In an embodiment, a method is provided for treating a disease in a patient associated with over-expression of a gene that otherwise serves a normal cellular function. The method comprises administering to a patient, via an implantable programmable pump device 30, an RNA PNT complimentary to an mRNA transcribed from the over-expressed gene. In circumstances where over-expression of a normal cellular gene is associated with the disease, it may be desirable to partially reduce expression the gene to a level allowing normal cellular function. The level of reduction desired may be achieved by titrating the amount or timing of RNA PNT delivered from the programmable pump device 30, by varying one or more pump parameter, or by altering the stability or the degree of complementation between the RNA PNT and its polynucleotide target.

In an embodiment, the invention provides a method for treating a CNS disease. The method comprises administering, via an implantable programmable pump device 30, an RNA PNT complementary to a nucleotide associated with the CNS disease. The RNA PNT may be administered intrathecally, ICV or intraparenchymally. The CNS disease may be, e.g., a neurodegenerative disease, a psychiatric disease, epilepsy or cancer.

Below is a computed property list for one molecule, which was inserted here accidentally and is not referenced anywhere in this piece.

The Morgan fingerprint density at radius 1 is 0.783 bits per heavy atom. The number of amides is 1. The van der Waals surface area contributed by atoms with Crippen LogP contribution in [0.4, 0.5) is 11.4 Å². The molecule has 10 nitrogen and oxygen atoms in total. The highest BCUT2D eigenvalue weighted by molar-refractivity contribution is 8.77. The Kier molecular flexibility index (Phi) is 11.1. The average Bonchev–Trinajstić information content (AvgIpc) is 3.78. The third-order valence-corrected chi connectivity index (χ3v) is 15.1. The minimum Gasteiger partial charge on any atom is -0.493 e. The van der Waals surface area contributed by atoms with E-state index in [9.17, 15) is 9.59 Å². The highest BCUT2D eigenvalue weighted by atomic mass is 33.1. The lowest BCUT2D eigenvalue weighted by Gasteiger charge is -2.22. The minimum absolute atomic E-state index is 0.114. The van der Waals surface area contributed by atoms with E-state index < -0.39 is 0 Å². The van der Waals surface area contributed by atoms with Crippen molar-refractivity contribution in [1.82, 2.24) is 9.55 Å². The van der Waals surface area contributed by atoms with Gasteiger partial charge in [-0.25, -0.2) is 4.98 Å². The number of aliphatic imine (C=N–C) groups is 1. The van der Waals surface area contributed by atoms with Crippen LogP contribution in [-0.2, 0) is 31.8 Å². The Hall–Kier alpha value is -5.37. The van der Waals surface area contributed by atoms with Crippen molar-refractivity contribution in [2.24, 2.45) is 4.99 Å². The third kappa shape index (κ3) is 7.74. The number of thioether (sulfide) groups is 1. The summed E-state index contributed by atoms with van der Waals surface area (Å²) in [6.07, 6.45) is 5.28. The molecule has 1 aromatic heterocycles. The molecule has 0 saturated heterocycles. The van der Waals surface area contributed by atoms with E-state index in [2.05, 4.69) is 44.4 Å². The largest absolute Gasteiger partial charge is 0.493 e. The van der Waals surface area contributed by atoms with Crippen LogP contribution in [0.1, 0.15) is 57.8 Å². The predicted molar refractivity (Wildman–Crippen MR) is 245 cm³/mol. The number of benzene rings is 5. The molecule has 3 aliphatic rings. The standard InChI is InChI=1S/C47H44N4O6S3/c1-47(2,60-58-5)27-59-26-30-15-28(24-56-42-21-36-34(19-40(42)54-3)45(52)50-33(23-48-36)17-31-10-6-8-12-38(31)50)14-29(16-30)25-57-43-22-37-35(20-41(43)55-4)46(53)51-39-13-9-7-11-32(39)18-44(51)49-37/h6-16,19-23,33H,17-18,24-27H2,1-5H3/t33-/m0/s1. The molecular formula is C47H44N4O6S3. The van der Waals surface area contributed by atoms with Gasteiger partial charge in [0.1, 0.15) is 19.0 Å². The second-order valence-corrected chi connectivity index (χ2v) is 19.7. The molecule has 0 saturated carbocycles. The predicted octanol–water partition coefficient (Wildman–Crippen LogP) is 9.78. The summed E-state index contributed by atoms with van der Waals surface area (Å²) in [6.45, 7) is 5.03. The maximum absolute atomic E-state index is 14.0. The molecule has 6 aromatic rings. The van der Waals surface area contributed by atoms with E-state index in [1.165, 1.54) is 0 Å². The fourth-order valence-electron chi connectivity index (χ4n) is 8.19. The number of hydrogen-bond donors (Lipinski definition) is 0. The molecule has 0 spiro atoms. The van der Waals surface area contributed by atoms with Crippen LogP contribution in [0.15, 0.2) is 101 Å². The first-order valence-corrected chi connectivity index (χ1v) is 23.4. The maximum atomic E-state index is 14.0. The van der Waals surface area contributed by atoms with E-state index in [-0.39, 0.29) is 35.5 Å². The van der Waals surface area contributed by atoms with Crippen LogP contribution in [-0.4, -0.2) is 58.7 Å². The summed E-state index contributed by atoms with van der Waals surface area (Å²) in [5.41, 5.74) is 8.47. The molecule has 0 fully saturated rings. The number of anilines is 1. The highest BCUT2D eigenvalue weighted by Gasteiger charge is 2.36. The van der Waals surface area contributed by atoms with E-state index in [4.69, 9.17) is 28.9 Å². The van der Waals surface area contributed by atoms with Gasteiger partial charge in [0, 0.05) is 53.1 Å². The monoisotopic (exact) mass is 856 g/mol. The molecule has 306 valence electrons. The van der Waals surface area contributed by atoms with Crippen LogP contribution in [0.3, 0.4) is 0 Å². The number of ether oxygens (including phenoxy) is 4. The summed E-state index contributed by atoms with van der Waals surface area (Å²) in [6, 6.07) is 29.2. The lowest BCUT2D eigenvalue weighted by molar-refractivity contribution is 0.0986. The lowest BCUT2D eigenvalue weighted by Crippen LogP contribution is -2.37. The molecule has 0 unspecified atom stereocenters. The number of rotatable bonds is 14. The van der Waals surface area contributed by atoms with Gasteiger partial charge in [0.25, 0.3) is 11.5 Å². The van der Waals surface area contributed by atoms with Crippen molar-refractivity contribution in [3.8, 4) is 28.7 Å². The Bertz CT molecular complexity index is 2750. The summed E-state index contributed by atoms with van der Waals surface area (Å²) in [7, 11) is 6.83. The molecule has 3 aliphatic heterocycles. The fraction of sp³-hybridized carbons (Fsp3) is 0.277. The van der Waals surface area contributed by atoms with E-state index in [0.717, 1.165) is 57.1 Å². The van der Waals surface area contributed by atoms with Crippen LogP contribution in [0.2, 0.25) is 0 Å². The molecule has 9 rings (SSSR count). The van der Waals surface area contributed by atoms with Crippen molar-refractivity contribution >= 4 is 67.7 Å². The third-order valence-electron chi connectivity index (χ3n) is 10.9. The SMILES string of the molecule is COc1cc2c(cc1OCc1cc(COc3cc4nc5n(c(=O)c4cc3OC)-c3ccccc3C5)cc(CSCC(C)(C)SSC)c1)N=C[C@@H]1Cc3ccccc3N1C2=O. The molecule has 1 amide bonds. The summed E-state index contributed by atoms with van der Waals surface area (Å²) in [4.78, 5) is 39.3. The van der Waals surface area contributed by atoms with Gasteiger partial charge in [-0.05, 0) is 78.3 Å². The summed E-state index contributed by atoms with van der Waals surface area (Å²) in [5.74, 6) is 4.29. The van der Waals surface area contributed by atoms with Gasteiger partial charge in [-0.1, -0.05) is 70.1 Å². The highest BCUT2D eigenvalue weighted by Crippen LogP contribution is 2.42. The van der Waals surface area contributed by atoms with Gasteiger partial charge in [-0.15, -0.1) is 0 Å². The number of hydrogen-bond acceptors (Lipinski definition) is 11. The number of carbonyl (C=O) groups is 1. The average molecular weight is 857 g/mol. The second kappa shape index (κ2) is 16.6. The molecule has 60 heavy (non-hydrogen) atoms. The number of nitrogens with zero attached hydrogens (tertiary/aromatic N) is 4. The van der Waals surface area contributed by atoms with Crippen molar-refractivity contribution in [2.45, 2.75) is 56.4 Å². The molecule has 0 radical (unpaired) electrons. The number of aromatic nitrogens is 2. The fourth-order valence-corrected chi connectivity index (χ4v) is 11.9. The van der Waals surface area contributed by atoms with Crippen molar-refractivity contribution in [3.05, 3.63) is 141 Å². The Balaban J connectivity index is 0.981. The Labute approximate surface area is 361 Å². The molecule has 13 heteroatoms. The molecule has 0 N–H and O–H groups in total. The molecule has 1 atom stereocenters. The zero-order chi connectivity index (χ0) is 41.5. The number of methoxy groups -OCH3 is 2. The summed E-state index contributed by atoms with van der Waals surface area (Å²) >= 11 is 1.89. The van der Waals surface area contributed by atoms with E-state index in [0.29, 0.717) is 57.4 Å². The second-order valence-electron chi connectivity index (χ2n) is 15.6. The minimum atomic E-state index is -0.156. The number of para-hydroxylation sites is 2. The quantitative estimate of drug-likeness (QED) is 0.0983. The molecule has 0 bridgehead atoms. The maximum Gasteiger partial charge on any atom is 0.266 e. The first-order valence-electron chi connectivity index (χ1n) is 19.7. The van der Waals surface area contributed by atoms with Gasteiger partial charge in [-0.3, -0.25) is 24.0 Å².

In an embodiment the invention provides a method for treating amyotrophic lateral sclerosis (ALS). An RNA PNT directed to a mutant form of the Cu, Zn superoxide dismutase (SOD1) gene associated with ALS may be delivered to a patient using a pump system 15 as described herein. The RNA PNT may be, as described in, e.g., Ding et al., Selective silencing by RNAi of a dominant allele that causes amyotrophic lateral sclerosis, Aging Cell 2003; 2: 243-47, which describes selective silencing of ALS alleles without silencing wild-type alleles. The RNA PNT may be delivered directly to the patient's CNS. For example, the RNA PNT may be administered intrathecally, ICV or intraparenchymally. The RNA PNT may be delivered to the motor cortex of the brain or the ventral horn of the spinal cord.